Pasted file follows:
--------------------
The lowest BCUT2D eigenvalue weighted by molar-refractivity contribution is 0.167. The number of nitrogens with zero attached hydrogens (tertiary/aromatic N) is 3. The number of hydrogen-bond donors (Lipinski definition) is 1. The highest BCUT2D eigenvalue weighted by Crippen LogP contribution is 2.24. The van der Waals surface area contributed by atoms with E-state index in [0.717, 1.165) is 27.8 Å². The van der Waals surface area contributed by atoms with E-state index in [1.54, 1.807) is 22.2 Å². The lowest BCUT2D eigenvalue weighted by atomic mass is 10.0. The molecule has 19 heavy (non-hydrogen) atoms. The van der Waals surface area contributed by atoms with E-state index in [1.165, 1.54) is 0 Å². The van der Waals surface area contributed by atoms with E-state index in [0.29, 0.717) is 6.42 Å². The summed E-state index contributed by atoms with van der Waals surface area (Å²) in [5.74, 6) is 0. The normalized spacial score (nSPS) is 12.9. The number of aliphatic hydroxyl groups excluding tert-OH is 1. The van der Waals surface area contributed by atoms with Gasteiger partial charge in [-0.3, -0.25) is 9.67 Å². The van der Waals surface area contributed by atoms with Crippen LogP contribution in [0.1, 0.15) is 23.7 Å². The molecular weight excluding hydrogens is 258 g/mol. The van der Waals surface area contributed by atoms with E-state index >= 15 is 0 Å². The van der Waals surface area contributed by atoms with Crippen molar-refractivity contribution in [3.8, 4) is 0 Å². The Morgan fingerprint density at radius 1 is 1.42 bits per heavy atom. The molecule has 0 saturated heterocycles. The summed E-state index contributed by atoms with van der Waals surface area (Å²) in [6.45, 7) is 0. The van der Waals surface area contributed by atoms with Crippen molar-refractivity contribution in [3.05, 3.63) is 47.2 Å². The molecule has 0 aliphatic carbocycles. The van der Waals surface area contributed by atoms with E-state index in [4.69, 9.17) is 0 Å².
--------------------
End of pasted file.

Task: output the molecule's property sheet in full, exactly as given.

The lowest BCUT2D eigenvalue weighted by molar-refractivity contribution is 0.167. The number of nitrogens with zero attached hydrogens (tertiary/aromatic N) is 3. The number of hydrogen-bond donors (Lipinski definition) is 1. The highest BCUT2D eigenvalue weighted by Crippen LogP contribution is 2.24. The van der Waals surface area contributed by atoms with E-state index in [0.717, 1.165) is 27.8 Å². The van der Waals surface area contributed by atoms with E-state index in [1.54, 1.807) is 22.2 Å². The lowest BCUT2D eigenvalue weighted by atomic mass is 10.0. The molecule has 19 heavy (non-hydrogen) atoms. The van der Waals surface area contributed by atoms with E-state index in [1.165, 1.54) is 0 Å². The van der Waals surface area contributed by atoms with E-state index in [0.29, 0.717) is 6.42 Å². The summed E-state index contributed by atoms with van der Waals surface area (Å²) in [5.74, 6) is 0. The normalized spacial score (nSPS) is 12.9. The number of aliphatic hydroxyl groups excluding tert-OH is 1. The van der Waals surface area contributed by atoms with Gasteiger partial charge in [-0.3, -0.25) is 9.67 Å². The van der Waals surface area contributed by atoms with Crippen LogP contribution in [0.1, 0.15) is 23.7 Å². The molecular weight excluding hydrogens is 258 g/mol. The van der Waals surface area contributed by atoms with E-state index >= 15 is 0 Å². The van der Waals surface area contributed by atoms with Crippen molar-refractivity contribution in [3.8, 4) is 0 Å². The Morgan fingerprint density at radius 1 is 1.42 bits per heavy atom. The molecule has 0 saturated heterocycles. The summed E-state index contributed by atoms with van der Waals surface area (Å²) in [6.45, 7) is 0. The van der Waals surface area contributed by atoms with Crippen molar-refractivity contribution in [3.05, 3.63) is 47.2 Å². The molecule has 0 aliphatic carbocycles. The van der Waals surface area contributed by atoms with E-state index in [4.69, 9.17) is 0 Å².